It is not just about Nepalese, such people exist in every society, in all corners of the globe. What these politicians have done is that they have converted the whole country into that of whiners. 

Journalists, activists, workers and entrepreneurs are all pleased to see their work getting easy because someone else is available to take the blame, analysis is easy. Over time, every crisis was made so existential and extreme that when the real one came, it swamped the whole nation completely and nobody knew what to do with it. Even now, passionate screaming is somehow expected to deliver more goods than quite work and careful deliberation.

In my view, solutions are hard, they require careful evaluation of reality, honest identification of issues, acceptance of what is unpleasant and the willingness to work with tools which are available. In the real world of real people with real positive and negative attributes. 

No country in the world changed because of grand projects or effective propaganda, they changed when the rulers knew who their people were and framed problems to design effective solutions to deal with real people's problems, based on the values of the ruled. That is why no two successful countries are the same except in broad features, but all the failed ones are.

In my very humble view, there are many reasons for this universal failure in governance. But, at the core is what I have found through my latest obsession with politics. Those who we call politicians are not our own, they are mere phantoms imposed on us through a coup of universalism, where all problems can be solved by the same slogans, in the same books.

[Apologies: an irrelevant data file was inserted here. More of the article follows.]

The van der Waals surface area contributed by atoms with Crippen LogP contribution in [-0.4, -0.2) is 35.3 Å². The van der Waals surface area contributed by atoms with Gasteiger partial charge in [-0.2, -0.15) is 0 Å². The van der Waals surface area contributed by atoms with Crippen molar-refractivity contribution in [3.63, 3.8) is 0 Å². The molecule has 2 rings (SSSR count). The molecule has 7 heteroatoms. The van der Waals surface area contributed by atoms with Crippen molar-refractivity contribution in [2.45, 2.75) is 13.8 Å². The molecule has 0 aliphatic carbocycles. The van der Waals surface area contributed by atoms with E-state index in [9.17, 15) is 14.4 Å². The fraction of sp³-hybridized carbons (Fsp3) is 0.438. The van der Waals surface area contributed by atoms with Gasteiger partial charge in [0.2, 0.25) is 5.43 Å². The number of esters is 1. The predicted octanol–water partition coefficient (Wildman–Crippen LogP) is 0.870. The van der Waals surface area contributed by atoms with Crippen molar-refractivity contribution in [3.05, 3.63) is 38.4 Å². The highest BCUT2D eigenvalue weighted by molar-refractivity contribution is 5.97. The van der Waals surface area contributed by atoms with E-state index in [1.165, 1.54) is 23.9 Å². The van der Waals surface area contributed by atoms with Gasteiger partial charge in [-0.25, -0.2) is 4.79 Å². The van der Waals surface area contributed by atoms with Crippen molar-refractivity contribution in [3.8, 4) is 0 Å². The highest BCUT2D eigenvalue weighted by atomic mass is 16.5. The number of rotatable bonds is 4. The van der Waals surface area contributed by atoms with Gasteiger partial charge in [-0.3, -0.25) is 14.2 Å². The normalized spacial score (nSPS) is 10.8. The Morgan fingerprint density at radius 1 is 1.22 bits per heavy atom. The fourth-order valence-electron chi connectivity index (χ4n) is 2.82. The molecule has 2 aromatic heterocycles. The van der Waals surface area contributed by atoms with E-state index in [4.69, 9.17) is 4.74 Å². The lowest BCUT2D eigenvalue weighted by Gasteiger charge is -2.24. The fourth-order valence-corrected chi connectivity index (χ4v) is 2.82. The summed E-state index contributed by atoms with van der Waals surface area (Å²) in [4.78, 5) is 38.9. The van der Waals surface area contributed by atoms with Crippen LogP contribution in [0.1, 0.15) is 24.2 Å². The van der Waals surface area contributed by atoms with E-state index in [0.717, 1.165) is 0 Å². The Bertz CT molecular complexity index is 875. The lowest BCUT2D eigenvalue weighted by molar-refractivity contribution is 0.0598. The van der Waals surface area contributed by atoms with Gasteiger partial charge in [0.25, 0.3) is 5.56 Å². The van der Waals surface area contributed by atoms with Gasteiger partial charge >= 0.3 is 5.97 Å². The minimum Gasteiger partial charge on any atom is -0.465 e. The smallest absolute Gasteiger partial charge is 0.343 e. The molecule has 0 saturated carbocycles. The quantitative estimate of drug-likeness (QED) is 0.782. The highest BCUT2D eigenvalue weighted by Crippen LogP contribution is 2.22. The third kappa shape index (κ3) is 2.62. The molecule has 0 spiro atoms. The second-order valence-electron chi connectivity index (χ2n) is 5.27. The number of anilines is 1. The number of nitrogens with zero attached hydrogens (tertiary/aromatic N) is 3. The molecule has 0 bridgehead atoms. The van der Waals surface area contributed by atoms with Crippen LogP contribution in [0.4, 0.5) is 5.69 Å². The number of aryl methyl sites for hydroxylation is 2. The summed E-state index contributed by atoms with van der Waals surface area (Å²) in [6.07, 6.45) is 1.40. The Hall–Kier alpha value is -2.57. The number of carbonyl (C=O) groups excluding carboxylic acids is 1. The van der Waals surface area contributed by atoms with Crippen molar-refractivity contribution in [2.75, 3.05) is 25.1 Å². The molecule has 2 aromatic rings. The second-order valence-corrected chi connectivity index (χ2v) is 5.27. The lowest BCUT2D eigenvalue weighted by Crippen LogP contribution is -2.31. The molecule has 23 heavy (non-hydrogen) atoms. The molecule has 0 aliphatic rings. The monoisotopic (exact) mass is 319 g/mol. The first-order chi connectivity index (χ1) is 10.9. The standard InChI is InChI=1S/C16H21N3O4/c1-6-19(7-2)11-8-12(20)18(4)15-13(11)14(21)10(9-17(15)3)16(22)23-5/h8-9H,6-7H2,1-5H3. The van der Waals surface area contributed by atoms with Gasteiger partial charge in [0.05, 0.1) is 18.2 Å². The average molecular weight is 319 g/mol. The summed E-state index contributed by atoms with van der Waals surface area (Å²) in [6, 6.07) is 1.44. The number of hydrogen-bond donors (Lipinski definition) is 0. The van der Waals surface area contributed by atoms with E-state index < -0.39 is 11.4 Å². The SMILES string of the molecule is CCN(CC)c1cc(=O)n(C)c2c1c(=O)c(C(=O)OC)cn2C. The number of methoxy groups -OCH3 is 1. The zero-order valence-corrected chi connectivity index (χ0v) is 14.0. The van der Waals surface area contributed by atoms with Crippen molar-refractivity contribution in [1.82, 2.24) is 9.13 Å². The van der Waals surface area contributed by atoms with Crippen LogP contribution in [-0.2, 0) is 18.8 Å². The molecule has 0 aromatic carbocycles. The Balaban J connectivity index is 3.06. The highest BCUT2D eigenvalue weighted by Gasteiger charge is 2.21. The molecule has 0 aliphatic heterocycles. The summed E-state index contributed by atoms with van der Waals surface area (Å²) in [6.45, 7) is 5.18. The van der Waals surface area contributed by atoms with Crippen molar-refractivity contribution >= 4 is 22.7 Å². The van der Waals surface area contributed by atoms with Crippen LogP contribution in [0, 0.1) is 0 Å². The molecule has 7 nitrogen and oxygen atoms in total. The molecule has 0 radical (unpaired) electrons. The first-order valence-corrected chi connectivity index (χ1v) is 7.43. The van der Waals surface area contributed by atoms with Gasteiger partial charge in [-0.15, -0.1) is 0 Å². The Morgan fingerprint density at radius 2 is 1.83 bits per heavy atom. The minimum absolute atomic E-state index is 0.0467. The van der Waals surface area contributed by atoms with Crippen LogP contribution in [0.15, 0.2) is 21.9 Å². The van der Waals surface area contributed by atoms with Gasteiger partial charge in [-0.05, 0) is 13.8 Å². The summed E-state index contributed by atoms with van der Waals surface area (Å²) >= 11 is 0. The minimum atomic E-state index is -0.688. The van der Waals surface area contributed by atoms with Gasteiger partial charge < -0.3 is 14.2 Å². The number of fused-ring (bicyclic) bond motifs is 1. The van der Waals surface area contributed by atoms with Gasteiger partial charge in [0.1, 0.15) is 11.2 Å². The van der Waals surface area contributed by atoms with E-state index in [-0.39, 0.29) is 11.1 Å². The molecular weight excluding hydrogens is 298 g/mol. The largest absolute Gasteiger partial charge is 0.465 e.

Our life, our values, our history and our culture is alien to their discourse, none of them know what the actual concerns of the young are, none of them know what the concerns of the old are. They do not understand the needs. This would require work and they don't have time for it. The issues that they deal with are not real; they exist on a parallel plain of easy narratives and propaganda. 

Here is what they truly want- 

Alas, only if we had a different country to rule where we did not have the same problems, would it not be so easy to implement all these solutions. Their answer is ‚Äď let's give them a new problem to worry about, let's not give them a chance to settle down and wonder. Once the problems are replaced we would then be able to deal with the problem of our own choice which would fit our slogans and the template solutions.

They were going ahead in that direction, they had softened their target, but the Maoist stole a March on them.

5. May
How can there be a consensus when one of your interlocutors threatens to kill you, break your legs, confiscate your property, hold you for ransom if you don't agree 100 per cent with what they say? First, level the playing field by disarming and demobilizing the Maoists, then there may be a consensus. The Madhav Nepal government may not be the most dynamic, but at least it's not going around openly threatening to kill people who don't agree with it. He should call the Maoist bluff and hold the ground against former revolutionaries who have now become a nationwide criminal syndicate.

6. Consolidation

I enjoyed Slarti's heartfetl analysis as much as I enjoyed Ashutosh Tiwari's beautifully clear writing. A thumbs up to both.